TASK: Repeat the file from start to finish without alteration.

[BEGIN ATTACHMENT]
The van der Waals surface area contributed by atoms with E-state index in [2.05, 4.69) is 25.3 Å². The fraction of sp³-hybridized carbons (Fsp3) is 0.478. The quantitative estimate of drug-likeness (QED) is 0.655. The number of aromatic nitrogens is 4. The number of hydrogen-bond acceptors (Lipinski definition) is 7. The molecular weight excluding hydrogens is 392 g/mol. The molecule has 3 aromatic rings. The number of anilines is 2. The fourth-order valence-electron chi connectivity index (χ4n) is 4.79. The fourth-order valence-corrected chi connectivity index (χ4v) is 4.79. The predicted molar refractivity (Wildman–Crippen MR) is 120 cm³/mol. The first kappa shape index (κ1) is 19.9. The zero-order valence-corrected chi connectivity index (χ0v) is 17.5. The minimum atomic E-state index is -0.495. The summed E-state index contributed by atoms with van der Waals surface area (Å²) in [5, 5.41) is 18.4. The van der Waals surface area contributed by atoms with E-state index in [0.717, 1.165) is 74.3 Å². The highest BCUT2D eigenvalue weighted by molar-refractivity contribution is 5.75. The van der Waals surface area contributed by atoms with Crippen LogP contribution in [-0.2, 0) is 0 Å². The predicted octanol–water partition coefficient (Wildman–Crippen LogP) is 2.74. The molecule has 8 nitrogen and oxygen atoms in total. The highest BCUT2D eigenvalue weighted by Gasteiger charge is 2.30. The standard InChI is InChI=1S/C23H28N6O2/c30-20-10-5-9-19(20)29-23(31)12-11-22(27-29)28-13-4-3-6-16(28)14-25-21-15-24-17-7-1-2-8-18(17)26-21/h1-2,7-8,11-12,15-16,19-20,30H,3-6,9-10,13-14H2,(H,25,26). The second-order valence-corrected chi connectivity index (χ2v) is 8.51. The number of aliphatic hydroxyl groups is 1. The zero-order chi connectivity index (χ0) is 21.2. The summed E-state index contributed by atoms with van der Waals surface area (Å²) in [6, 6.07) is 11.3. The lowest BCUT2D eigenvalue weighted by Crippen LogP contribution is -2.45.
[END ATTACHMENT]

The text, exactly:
The van der Waals surface area contributed by atoms with E-state index in [2.05, 4.69) is 25.3 Å². The fraction of sp³-hybridized carbons (Fsp3) is 0.478. The quantitative estimate of drug-likeness (QED) is 0.655. The number of aromatic nitrogens is 4. The number of hydrogen-bond acceptors (Lipinski definition) is 7. The molecular weight excluding hydrogens is 392 g/mol. The molecule has 3 aromatic rings. The number of anilines is 2. The fourth-order valence-electron chi connectivity index (χ4n) is 4.79. The fourth-order valence-corrected chi connectivity index (χ4v) is 4.79. The predicted molar refractivity (Wildman–Crippen MR) is 120 cm³/mol. The first kappa shape index (κ1) is 19.9. The zero-order valence-corrected chi connectivity index (χ0v) is 17.5. The minimum atomic E-state index is -0.495. The summed E-state index contributed by atoms with van der Waals surface area (Å²) in [5, 5.41) is 18.4. The van der Waals surface area contributed by atoms with E-state index in [0.717, 1.165) is 74.3 Å². The highest BCUT2D eigenvalue weighted by molar-refractivity contribution is 5.75. The van der Waals surface area contributed by atoms with Crippen LogP contribution in [-0.2, 0) is 0 Å². The predicted octanol–water partition coefficient (Wildman–Crippen LogP) is 2.74. The molecule has 8 nitrogen and oxygen atoms in total. The highest BCUT2D eigenvalue weighted by Gasteiger charge is 2.30. The standard InChI is InChI=1S/C23H28N6O2/c30-20-10-5-9-19(20)29-23(31)12-11-22(27-29)28-13-4-3-6-16(28)14-25-21-15-24-17-7-1-2-8-18(17)26-21/h1-2,7-8,11-12,15-16,19-20,30H,3-6,9-10,13-14H2,(H,25,26). The second-order valence-corrected chi connectivity index (χ2v) is 8.51. The number of aliphatic hydroxyl groups is 1. The zero-order chi connectivity index (χ0) is 21.2. The summed E-state index contributed by atoms with van der Waals surface area (Å²) in [6, 6.07) is 11.3. The lowest BCUT2D eigenvalue weighted by Crippen LogP contribution is -2.45.